Jordan: “I agree the percent increase in production is unusual but not the savings in other costs. What companies often overlook are the less obvious costs – lead time between order and receipt of goods. Cost of not being able to adjust production quickly for parts changes or even a bad part. You might end up with container loads of product before the change.”

Professor: “What is the lead time between ordering and receipt.”

cargo_shipJordan: “Usually months. Unless you air freight, you have 6-8 weeks shipping time on the ocean versus days by train or truck in the US.”

Professor: “Is quality control really an issue?”

Jordan: “Quality control is a problem for any manufacturing company. But when your supplier is thousands of miles away and with long lead time, the impact of problems grows exponentially. Plus, the cultures are different when it comes to quality. Also ask companies how difficult it is to protect IP.”

Professor: “Intellectual property?”

Jordan: “Yes. Product knock-offs are a real problem.”

Professor: “In your example labor costs became a very small piece of the overall cost. Why do you think the companies continue to source outside the US when total cost seems to be cheaper when manufacturing in the US?”

Jordan: “That’s my frustration. And let’s take electronics specifically. Virtually all of the manufacturing and assembly of many electronic products are automated. Why go outside the US?”

Professor: “US offers competitive…and maybe lower cost…and faster turnaround time.”

Jordan: “That’s why we need a national policy to get more companies to start manufacturing in the US. Even with automation, there will be more people employed in the US. And we can start to rebuild wealth.”

Professor: “The administration can begin rebuilding with some macro-economic policies. The first recommendation might sound silly but the administration needs to promote buying products made in America. I’m not talking about everything but products that can be made here at a very competitive price.”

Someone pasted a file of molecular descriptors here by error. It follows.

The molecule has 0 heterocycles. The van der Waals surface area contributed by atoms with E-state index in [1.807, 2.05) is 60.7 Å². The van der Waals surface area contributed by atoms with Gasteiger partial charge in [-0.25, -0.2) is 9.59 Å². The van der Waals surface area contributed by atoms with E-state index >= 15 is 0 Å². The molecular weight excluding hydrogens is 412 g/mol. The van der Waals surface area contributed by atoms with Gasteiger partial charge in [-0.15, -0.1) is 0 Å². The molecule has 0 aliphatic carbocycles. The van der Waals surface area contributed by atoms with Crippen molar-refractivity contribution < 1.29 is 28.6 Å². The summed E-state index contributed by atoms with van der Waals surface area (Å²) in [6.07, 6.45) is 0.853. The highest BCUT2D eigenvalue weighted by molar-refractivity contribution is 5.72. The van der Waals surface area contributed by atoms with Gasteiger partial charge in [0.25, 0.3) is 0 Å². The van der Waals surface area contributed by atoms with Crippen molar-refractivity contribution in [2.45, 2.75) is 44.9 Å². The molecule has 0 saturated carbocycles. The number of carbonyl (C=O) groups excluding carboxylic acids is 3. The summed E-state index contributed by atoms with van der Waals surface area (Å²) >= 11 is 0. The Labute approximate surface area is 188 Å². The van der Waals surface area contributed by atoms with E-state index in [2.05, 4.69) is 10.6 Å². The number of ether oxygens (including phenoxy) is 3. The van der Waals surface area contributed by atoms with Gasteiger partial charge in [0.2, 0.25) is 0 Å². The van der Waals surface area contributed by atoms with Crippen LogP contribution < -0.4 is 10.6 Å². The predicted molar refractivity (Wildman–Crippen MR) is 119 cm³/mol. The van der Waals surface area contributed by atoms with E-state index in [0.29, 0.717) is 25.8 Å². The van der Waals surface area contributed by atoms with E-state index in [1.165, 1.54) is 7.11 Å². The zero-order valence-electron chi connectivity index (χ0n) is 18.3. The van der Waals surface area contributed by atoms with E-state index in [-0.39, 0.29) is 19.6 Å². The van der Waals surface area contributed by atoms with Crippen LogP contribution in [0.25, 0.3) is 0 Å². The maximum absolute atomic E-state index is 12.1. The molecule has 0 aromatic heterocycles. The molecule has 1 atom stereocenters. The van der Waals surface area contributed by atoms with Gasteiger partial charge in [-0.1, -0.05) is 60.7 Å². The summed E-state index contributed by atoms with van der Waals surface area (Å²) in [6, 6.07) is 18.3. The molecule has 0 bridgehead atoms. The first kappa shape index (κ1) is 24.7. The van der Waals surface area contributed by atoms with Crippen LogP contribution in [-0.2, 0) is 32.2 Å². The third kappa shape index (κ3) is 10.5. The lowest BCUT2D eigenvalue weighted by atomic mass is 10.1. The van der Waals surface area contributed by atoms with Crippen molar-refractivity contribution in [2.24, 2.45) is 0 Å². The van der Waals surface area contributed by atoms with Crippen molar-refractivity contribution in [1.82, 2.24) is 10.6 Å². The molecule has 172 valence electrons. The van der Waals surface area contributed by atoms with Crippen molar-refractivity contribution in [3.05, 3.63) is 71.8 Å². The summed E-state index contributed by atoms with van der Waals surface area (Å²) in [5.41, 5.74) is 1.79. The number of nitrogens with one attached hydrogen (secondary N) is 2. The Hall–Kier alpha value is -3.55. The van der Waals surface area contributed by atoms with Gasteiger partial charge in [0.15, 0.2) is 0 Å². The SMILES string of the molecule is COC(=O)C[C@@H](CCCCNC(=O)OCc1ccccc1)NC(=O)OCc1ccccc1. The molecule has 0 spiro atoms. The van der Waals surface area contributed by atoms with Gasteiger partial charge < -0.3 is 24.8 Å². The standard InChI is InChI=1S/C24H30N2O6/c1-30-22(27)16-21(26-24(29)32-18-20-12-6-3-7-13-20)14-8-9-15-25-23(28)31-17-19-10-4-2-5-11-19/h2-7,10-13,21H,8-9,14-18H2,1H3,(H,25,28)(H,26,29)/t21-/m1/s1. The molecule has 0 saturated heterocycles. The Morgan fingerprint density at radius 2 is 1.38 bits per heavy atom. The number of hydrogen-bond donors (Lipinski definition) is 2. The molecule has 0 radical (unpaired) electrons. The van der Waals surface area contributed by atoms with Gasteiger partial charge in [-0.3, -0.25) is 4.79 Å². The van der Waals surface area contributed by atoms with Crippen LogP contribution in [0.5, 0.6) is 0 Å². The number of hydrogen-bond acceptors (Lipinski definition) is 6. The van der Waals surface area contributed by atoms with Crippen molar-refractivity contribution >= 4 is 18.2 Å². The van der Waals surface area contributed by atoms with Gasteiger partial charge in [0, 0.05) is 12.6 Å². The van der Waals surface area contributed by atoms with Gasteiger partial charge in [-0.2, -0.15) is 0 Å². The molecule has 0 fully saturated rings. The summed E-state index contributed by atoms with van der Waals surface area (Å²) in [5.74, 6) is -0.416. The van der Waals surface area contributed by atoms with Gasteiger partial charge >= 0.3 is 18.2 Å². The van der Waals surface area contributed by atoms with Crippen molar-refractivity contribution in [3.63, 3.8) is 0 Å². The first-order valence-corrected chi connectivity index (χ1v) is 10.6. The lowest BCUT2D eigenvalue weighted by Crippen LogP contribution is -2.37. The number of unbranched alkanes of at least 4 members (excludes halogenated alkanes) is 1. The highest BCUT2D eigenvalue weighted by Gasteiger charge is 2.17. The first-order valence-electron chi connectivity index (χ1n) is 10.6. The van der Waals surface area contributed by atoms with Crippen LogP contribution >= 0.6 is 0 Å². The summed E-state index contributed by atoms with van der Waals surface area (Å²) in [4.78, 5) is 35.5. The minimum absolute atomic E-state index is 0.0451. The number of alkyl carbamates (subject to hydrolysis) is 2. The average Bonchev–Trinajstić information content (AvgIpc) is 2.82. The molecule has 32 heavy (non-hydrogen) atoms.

Jordan: “Are you suggesting that as a policy?”

Professor: “Jordan, you know as well as I know the power of persuasion. If the president begins to discuss in understandable terms why people should buy products made in America, then customers will begin to force companies to change.”

fdr_~FdrJordan: “You talking about fireside-chat talks, like FDR did?

Professor: “Have you ever listened to those chats…or read the transcripts? If you have not, you should. FDR presented major issues and solutions in an understandable way.”

Jordan: “None of the hyperbole of today?”

Professor: “Incredibly straightforward. You need to listen to them. If fact, all politicians Firesideneed to listen to them.”

Jordan: “A series of fireside chats might be a great start.”

Professor: “The chats will give you time to refine some recommendations.”

Jordan: “OK, we have a plan. I’ll propose fire-side chats. Can you help with the longer-term recommendations?

Professor: “Thought you would never ask. It would be an honor. ”